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From Aleppo to the Twin Ports

Olivia Shalaby

Wisconsin Public Radio

An international student from Syria has been pursuing his master’s degree in the Twin Ports. Before that, he was living on the front lines of the Syrian civil war in Aleppo. He spoke about his journey from the war-torn country to the U.S. at Peace United Church of Christ in Duluth on Sunday. The Syrian student may have to return to his home country because he is graduating in May.

I., who declined to use his name out of fear for his family still living in Aleppo, told a room full of worshippers about the dangers he faced in order to obtain a visa to study in the U.S.

“Before the war (a bus ride) used to take six hours from Aleppo to Lebanon. It took me 24 hours,” he said. “Only one thing happened on my way. We were in Homs. A bomb dropped in front of us, and then two bombs behind us - behind the bus.

I. said it wasn’t the first time he came close to the devastation of war. He recalled an experience on his last day in Syria that he said was nothing short of a miracle.

“I was going to get my international driving license, and I usually take a certain street to get there. But then I decided, no, I’m going to take this street,” he said. “So when I reach the lights, a bomb dropped on the other street….So if I was there waiting…to cross the street, (I’d) be gone.

I. doesn’t want to go back to Syria, but he may be forced to return after he graduates this year. If he goes home, it may be a while before he can come back to the U.S.

President Donald Trump signed an executive order this year temporarily barring refugees and citizens from seven Muslim majority nations, including Syria. A federal judge blocked the order from taking effect through a temporary stay, but President Trump has said the administration won’t back down. He has vowed to issue a new executive order, which has yet to be released.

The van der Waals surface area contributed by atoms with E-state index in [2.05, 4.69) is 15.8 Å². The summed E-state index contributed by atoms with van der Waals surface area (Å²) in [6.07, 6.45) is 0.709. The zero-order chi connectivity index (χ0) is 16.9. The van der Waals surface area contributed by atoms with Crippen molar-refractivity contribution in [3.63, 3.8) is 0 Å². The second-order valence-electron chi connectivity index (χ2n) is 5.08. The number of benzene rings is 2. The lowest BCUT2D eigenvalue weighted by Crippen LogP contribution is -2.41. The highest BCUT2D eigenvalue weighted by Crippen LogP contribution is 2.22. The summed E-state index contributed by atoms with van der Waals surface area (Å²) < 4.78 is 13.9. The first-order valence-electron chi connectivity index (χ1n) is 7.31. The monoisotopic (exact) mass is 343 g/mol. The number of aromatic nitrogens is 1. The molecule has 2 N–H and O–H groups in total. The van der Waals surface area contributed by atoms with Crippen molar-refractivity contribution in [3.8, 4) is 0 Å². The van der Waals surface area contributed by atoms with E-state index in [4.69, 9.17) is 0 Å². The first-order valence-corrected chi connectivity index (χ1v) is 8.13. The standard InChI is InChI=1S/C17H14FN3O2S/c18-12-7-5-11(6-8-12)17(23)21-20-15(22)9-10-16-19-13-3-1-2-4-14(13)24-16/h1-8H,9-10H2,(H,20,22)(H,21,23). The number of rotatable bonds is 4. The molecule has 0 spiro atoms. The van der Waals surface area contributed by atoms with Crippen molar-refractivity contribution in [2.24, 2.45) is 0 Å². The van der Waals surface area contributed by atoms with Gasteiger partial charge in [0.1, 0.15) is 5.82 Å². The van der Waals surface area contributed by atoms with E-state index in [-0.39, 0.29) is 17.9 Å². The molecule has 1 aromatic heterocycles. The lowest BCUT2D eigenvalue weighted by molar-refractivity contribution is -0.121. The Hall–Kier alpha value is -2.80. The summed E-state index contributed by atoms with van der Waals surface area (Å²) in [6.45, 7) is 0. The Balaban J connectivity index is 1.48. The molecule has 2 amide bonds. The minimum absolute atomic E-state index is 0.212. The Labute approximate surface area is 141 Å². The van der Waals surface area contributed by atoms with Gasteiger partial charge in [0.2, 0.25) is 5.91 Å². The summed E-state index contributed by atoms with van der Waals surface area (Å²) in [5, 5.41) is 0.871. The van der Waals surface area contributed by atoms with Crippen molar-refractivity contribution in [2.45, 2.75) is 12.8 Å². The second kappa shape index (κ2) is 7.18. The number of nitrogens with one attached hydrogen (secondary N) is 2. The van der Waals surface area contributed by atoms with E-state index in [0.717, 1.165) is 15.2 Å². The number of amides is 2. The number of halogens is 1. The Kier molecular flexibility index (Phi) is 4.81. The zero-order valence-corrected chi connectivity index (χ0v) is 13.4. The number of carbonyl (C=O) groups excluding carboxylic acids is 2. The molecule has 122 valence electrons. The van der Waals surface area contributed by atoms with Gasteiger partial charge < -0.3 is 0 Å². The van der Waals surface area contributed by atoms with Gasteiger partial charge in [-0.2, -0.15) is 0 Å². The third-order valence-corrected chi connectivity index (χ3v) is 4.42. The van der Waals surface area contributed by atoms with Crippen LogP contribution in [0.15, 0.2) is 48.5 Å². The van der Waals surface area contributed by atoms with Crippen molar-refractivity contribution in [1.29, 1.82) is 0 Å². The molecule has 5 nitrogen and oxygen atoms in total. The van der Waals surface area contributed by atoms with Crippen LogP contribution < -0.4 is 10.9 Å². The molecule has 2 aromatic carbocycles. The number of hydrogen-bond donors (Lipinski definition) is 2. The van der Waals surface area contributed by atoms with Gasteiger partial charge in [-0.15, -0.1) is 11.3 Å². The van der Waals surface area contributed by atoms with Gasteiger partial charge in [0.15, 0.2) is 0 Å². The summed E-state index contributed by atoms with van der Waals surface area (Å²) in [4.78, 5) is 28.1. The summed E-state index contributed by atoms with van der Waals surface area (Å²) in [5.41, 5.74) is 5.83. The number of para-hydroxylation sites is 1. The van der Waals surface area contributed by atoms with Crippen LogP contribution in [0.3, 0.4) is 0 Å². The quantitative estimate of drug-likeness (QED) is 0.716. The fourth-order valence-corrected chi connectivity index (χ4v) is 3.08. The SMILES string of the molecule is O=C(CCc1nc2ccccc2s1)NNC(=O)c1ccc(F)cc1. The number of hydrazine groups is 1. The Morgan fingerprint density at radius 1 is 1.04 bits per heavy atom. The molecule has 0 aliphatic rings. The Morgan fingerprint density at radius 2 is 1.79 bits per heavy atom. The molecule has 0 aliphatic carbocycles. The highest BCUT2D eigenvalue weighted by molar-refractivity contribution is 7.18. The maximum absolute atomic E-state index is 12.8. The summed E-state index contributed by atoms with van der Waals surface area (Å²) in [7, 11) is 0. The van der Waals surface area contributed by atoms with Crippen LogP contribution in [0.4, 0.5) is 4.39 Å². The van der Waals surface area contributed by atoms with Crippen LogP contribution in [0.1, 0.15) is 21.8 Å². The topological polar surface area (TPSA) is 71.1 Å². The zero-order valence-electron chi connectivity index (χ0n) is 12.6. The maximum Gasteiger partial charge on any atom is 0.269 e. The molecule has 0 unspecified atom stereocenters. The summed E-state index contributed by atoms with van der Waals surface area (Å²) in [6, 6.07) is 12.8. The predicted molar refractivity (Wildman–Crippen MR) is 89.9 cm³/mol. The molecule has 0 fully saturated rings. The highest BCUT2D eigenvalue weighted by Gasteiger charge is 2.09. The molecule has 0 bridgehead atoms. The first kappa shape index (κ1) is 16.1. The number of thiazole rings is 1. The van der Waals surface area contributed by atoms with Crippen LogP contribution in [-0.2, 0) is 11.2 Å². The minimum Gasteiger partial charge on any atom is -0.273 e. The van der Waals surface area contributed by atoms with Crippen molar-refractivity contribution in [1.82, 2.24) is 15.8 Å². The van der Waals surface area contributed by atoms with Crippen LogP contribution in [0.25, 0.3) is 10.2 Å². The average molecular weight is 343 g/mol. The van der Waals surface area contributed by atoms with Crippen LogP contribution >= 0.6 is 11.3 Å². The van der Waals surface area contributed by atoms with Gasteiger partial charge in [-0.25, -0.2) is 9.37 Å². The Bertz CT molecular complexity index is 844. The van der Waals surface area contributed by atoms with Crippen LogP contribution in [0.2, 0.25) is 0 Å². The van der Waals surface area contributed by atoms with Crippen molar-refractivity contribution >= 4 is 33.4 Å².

I. said he doesn’t feel he has the right to share his opinion on the temporary travel ban because he’s not an American citizen. But, he said he hopes he can find work so he can stay in the country.

“First time when I came here, I was telling Cameron that I don’t care where I’m going to go to work. I can go anywhere and work. I don’t have family,” he said. “But now, I’m like I want to stay up here in Duluth. I’ve made lots of friends and I don’t want to start over. It’s really hard.

I. stayed with Cameron Hubley of Duluth for nine days when he first moved to the Twin Ports. Hubley said she invited him to share his experiences with the parishioners.

“My hopes were that he would meet even more people and broaden his support system,” she said. “And, hopefully, make some connections for his future regarding a job and his life here in the United States.”

Duluth’s Doug Bowen-Bailey said the international student’s story about his experiences in Aleppo put a face to what’s happening to Syrians.

“There is so much talk in the news and the media about refugees from Syria or people coming from Syria,” he said. “And to hear more of that personal experience, and to know both his journey over here as a student, but also the experience of his family both in Aleppo and around the world as well – it was very powerful.”

Duluth’s Kevin Skwira-Brown said he believes President Trump’s executive orders are based more on fear and cultural bias than American security.

“That unfortunately resonates with a lot of Americans that voted for him,” he said. “I think it’s bad policy. It doesn’t move us forward as a country. It doesn’t move us forward as a world community. I don’t think it’s grounded in reality.”

Yet, the White House and supporters of the temporary travel ban argue it’s necessary to protect the U.S. from potential terrorist threats from those nations. President Trump has said the temporary ban gives security officials time to properly vet those who are seeking to enter the country from those nations.

As for I., he’s looking for work while he finishes his studies in what may be his last few months in the Twin Ports.

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